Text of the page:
PhilePhile
Oct 2nd, 2012, 10:58 AM
oh, thanks for clarifying :weirdo:

There are two functions. f:Z-->Z assigns, for example, the number 1 to 0, the number 0 to 1, the number 0 to 2, etc. (where Z=the integers). Then there is a quaternary map on Z, written as a word of length 4, that simply produces the sum of the "letters" in the word. The expression "8809=6" means g((f,f,f,f)(8,8,0,9))=6, where (f,f,f,f) is the cartesian product of f with itself 4 times (it is a map from Z^4 to Z^4). The composition g((f,f,f,f)) is certainly not injective, given the brief glimpse into the behavior of the function f that was provided in the statement of the problem, and especially given the fact that decomposing an integer into a sum of 4 other integers is a highly non-unique process. Hope that makes sense gurl. :cheer: :cheer: :cheer:

Sorry, no :tape: . Most of us are pre-schooler here. Can you elaborate on your solution/concept :lol: .

http://banksgilberti.files.wordpress.com/2010/01/math-equation1.png

Sammo
Oct 2nd, 2012, 01:00 PM
oh, thanks for clarifying :weirdo:

There are two functions. f:Z-->Z assigns, for example, the number 1 to 0, the number 0 to 1, the number 0 to 2, etc. (where Z=the integers). Then there is a quaternary map on Z, written as a word of length 4, that simply produces the sum of the "letters" in the word. The expression "8809=6" means g((f,f,f,f)(8,8,0,9))=6, where (f,f,f,f) is the cartesian product of f with itself 4 times (it is a map from Z^4 to Z^4). The composition g((f,f,f,f)) is certainly not injective, given the brief glimpse into the behavior of the function f that was provided in the statement of the problem, and especially given the fact that decomposing an integer into a sum of 4 other integers is a highly non-unique process. Hope that makes sense gurl. :cheer: :cheer: :cheer:

I'm studying chemical engineering and I don't understand a fuck out of this :weirdo:


I've always hated calculus anyway... Algebra on the other hand :hearts:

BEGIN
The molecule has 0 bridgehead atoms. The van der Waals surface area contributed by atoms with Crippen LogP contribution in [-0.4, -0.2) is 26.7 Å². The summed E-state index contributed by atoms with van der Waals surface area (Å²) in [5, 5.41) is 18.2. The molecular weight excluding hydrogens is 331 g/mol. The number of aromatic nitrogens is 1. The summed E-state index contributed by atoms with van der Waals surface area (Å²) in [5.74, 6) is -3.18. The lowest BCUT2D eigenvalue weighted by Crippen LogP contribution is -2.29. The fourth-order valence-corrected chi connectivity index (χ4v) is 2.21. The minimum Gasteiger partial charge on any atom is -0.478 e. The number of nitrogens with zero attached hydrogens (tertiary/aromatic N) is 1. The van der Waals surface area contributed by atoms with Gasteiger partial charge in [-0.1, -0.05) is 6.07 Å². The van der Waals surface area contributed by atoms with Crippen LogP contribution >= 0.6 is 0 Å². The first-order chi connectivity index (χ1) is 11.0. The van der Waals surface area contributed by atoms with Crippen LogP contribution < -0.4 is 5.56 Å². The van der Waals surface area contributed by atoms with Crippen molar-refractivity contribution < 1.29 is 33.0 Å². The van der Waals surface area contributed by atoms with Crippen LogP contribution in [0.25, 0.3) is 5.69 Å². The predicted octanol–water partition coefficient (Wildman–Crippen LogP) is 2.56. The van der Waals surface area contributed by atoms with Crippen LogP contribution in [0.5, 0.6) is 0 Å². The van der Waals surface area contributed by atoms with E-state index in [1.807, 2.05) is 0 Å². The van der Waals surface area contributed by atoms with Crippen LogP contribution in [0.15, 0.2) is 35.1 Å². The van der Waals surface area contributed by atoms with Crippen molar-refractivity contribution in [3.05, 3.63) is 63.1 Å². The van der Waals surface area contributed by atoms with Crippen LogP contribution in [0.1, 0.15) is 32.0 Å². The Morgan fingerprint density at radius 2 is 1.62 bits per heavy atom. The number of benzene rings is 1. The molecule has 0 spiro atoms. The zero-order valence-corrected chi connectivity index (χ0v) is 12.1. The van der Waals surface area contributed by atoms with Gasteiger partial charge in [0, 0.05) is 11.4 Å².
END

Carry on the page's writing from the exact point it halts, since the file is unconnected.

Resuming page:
Sean.
Oct 2nd, 2012, 01:12 PM
It's 2.

Spoiler: It's the number of enclosed spaces. ;)

moby
Oct 2nd, 2012, 04:20 PM
OK, I'll play.

Basically we are computing the rank of the first homology group of each of the given topological spaces.

égalité
Oct 2nd, 2012, 05:11 PM
OK, I'll play.

Basically we are computing the rank of the first homology group of each of the given topological spaces.

Oh my :hearts: I didn't notice that :hearts:

Direwolf
Oct 2nd, 2012, 08:52 PM
"2" is technically not correct. The "=" should be "≈" for the "2" answer to be correct.


For example,

8096 = 5

and

9881 = 5

is not possible. It's reasonable that "9" = "6" ... but "9" + "6" = "8" ? or "0" = "9" ?

8096
8=2
0=1
9=1
6=1

9881
9=1
8=2
8=2
1=0
???

9=6=1
9+6=2

0123456789=5
0123456789=8096=9881
:lol::lol::lol:

M=Mental
A=Abuse
T=to
H=Health
:o

Morning Morgan
Oct 2nd, 2012, 10:13 PM
OK, I'll play.

Basically we are computing the rank of the first homology group of each of the given topological spaces.

Win.

An extension to homotopy groups would ensure that the problem can be further generalized.

égalité
Oct 2nd, 2012, 10:26 PM
Sorry, no :tape: . Most of us are pre-schooler here. Can you elaborate on your solution/concept :lol: .

http://banksgilberti.files.wordpress.com/2010/01/math-equation1.png

Sorry I was just being unnecessarily pedantic :D My point is that it's perfectly legitimate for 8096 and 9881 to both "equal" 5. As moby pointed out, they are homotopy equivalent. :oh: